27 April 2022

Is it OK to request meat as a 'dietary requirement' at an event?

| Zoya Patel
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The Meat & Wine Co

If it’s polite to accommodate vegans, shouldn’t the same courtesy be extended to carnivores? Photo: Steven Woodburn.

Let me pose a hypothetical.

You’re attending the wedding of a close friend. This friend is vegan (or vegetarian, either can work), and their wedding is going to be an entirely meat-free affair. They ask for ‘dietaries’ ahead of the event (probably meaning allergies or gluten-free requests). Is it acceptable to request meat as a dietary inclusion?

It’s an interesting conundrum and one I’m pondering after having a recent discussion with a friend who can’t think of anything worse than eating an entirely vegetarian meal. This friend is a fussy eater and struggles to find anything on a menu he’s likely to enjoy under most circumstances.

Having been raised on a very standard meat-and-three-veg diet, he isn’t particularly adventurous. He’s more likely to eat a bowl of plain rice than take a stab at an eggplant curry. So attending entirely vegetarian/vegan events isn’t enjoyable for him. Now, he’s never actually requested meat in a situation like this. He’s happy to poke some quinoa around his plate and then head into KFC on his way home.

But it’s an interesting question.

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Given that we’re so willing to accommodate other dietary requests, should the desire to have some form of animal-based protein in a meal be equally supported? Putting preference to one side, some people have to eat restricted diets that have a significant focus on red meat or low carbs, and I have friends who, for the purpose of significant medical procedures, have to eat very specific meals for weeks at a time. So there are feasibly other reasons why meat might need to be on a plate.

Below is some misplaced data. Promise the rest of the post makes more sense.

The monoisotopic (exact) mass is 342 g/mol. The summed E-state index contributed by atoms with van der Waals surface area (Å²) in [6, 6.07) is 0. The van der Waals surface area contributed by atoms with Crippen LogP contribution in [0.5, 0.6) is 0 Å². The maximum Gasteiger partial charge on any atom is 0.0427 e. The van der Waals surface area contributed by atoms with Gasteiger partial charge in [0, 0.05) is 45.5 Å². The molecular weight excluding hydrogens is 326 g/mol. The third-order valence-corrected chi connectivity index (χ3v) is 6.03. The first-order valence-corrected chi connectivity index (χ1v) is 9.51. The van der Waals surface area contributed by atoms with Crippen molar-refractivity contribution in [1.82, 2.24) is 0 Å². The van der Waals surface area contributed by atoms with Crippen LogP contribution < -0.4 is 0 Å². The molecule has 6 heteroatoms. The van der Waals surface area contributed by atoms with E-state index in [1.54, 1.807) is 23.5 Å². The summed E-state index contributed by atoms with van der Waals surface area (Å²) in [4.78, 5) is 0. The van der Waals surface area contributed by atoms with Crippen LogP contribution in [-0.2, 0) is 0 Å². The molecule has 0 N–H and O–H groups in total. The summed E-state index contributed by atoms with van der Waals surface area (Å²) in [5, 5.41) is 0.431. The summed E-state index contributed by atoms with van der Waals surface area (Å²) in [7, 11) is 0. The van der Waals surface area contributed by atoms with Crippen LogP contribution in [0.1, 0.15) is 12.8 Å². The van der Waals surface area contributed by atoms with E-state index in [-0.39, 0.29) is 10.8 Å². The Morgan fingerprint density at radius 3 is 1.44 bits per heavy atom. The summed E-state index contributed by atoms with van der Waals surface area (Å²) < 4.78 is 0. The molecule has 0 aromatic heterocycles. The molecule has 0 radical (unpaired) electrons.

In asking this question, I should disclose that I’ve been a vegetarian for 18 years and would prefer not to serve meat at any potential wedding I ever have (though the thought of me willingly heading down the aisle is probably about as likely as me chowing down a steak tonight). However, if someone I love requested meat in their meal, I wouldn’t make a fuss about it, and realistically, I probably would just have multiple options available in the interest of people having an uncomplicated good time.

Some of my more militant vegetarian or vegan friends would be appalled at that concession but would equally expect to be provided vegetarian or vegan meals at any events they attend.

So where do we draw the line when it comes to reasonable dietary requests? Is meat-eating a dietary lifestyle choice, or should people just suck it up and forego their chicken/lamb option in favour of a nicely cooked pumpkin tagine for a special occasion?

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Haha, the 50 cent question. As an Asian Australian, it would be rude and abhorrent to request meat at a dinner or function which is vegetarian . However as a determined omnivore who loves seafood, lamb and pork, I often feel hard done by vegetarian and vegan hosts who don’t provide for us omnivores whereas we have to take their preferences into account! It is unfair that it works this way and I am aware of many a family dinner which has been disrupted by the vegan/vegetarian needs of some family members. I have now decided to ignore such requests and they will have to eat what they get!

Clever Interrobang9:31 pm 28 Apr 22

I find the lack of maturity and introspection from both the substance of this article and the majority of the comments to be unfortunate.